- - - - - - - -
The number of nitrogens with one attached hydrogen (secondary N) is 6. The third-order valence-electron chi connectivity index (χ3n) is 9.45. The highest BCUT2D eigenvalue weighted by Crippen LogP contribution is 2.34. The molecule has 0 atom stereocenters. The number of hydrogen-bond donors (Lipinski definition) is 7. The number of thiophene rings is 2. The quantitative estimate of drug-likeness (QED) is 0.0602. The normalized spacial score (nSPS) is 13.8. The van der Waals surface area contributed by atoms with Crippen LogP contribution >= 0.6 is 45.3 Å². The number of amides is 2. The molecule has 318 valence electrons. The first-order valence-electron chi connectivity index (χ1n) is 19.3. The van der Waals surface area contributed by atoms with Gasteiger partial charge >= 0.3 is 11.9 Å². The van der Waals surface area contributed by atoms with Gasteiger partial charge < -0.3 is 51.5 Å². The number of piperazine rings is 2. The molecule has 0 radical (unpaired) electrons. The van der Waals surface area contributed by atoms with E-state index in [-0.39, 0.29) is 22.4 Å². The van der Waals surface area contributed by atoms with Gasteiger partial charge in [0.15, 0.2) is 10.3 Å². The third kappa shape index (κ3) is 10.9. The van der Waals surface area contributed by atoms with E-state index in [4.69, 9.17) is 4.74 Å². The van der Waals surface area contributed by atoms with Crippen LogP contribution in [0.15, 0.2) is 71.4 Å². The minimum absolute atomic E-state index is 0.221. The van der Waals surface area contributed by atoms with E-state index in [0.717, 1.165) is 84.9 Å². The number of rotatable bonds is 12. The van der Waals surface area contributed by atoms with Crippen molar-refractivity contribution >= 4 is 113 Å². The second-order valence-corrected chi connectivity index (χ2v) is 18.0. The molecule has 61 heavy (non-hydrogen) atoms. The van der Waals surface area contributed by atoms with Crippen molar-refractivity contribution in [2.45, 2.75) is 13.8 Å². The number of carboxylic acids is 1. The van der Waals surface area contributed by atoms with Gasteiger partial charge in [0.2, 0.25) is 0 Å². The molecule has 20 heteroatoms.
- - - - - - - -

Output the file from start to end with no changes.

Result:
The number of nitrogens with one attached hydrogen (secondary N) is 6. The third-order valence-electron chi connectivity index (χ3n) is 9.45. The highest BCUT2D eigenvalue weighted by Crippen LogP contribution is 2.34. The molecule has 0 atom stereocenters. The number of hydrogen-bond donors (Lipinski definition) is 7. The number of thiophene rings is 2. The quantitative estimate of drug-likeness (QED) is 0.0602. The normalized spacial score (nSPS) is 13.8. The van der Waals surface area contributed by atoms with Crippen LogP contribution >= 0.6 is 45.3 Å². The number of amides is 2. The molecule has 318 valence electrons. The first-order valence-electron chi connectivity index (χ1n) is 19.3. The van der Waals surface area contributed by atoms with Gasteiger partial charge >= 0.3 is 11.9 Å². The van der Waals surface area contributed by atoms with Gasteiger partial charge < -0.3 is 51.5 Å². The number of piperazine rings is 2. The molecule has 0 radical (unpaired) electrons. The van der Waals surface area contributed by atoms with E-state index in [-0.39, 0.29) is 22.4 Å². The van der Waals surface area contributed by atoms with Gasteiger partial charge in [0.15, 0.2) is 10.3 Å². The third kappa shape index (κ3) is 10.9. The van der Waals surface area contributed by atoms with E-state index in [4.69, 9.17) is 4.74 Å². The van der Waals surface area contributed by atoms with Crippen LogP contribution in [0.15, 0.2) is 71.4 Å². The minimum absolute atomic E-state index is 0.221. The van der Waals surface area contributed by atoms with E-state index in [0.717, 1.165) is 84.9 Å². The number of rotatable bonds is 12. The van der Waals surface area contributed by atoms with Crippen molar-refractivity contribution >= 4 is 113 Å². The second-order valence-corrected chi connectivity index (χ2v) is 18.0. The molecule has 61 heavy (non-hydrogen) atoms. The van der Waals surface area contributed by atoms with Crippen molar-refractivity contribution in [2.45, 2.75) is 13.8 Å². The number of carboxylic acids is 1. The van der Waals surface area contributed by atoms with Gasteiger partial charge in [0.2, 0.25) is 0 Å². The molecule has 20 heteroatoms.